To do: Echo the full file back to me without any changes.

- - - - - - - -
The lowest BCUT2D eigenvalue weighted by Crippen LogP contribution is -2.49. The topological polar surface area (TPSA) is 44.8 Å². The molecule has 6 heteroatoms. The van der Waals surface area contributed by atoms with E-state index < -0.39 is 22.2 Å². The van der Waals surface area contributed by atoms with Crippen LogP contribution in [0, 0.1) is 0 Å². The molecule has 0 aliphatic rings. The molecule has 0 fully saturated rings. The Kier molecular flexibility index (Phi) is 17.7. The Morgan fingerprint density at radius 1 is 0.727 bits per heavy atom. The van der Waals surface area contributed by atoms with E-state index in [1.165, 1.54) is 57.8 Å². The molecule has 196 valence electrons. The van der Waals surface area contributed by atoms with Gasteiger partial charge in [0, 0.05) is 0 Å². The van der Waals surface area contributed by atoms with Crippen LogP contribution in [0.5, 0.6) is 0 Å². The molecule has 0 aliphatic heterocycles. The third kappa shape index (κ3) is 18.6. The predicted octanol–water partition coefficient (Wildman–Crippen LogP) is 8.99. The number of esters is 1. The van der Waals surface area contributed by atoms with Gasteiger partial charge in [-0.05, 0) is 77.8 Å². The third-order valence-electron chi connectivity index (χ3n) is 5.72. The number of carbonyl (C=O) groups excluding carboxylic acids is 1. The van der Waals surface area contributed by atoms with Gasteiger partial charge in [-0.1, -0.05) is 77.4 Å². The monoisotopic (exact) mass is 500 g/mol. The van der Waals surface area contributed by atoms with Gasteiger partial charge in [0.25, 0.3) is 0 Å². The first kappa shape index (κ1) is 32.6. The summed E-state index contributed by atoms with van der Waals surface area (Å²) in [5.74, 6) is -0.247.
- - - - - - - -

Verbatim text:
The lowest BCUT2D eigenvalue weighted by Crippen LogP contribution is -2.49. The topological polar surface area (TPSA) is 44.8 Å². The molecule has 6 heteroatoms. The van der Waals surface area contributed by atoms with E-state index < -0.39 is 22.2 Å². The van der Waals surface area contributed by atoms with Crippen LogP contribution in [0, 0.1) is 0 Å². The molecule has 0 aliphatic rings. The molecule has 0 fully saturated rings. The Kier molecular flexibility index (Phi) is 17.7. The Morgan fingerprint density at radius 1 is 0.727 bits per heavy atom. The van der Waals surface area contributed by atoms with E-state index in [1.165, 1.54) is 57.8 Å². The molecule has 196 valence electrons. The van der Waals surface area contributed by atoms with Gasteiger partial charge in [0, 0.05) is 0 Å². The van der Waals surface area contributed by atoms with Crippen LogP contribution in [0.5, 0.6) is 0 Å². The molecule has 0 aliphatic heterocycles. The third kappa shape index (κ3) is 18.6. The predicted octanol–water partition coefficient (Wildman–Crippen LogP) is 8.99. The number of esters is 1. The van der Waals surface area contributed by atoms with Gasteiger partial charge in [-0.05, 0) is 77.8 Å². The third-order valence-electron chi connectivity index (χ3n) is 5.72. The number of carbonyl (C=O) groups excluding carboxylic acids is 1. The van der Waals surface area contributed by atoms with Gasteiger partial charge in [-0.1, -0.05) is 77.4 Å². The monoisotopic (exact) mass is 500 g/mol. The van der Waals surface area contributed by atoms with Gasteiger partial charge in [0.25, 0.3) is 0 Å². The first kappa shape index (κ1) is 32.6. The summed E-state index contributed by atoms with van der Waals surface area (Å²) in [5.74, 6) is -0.247.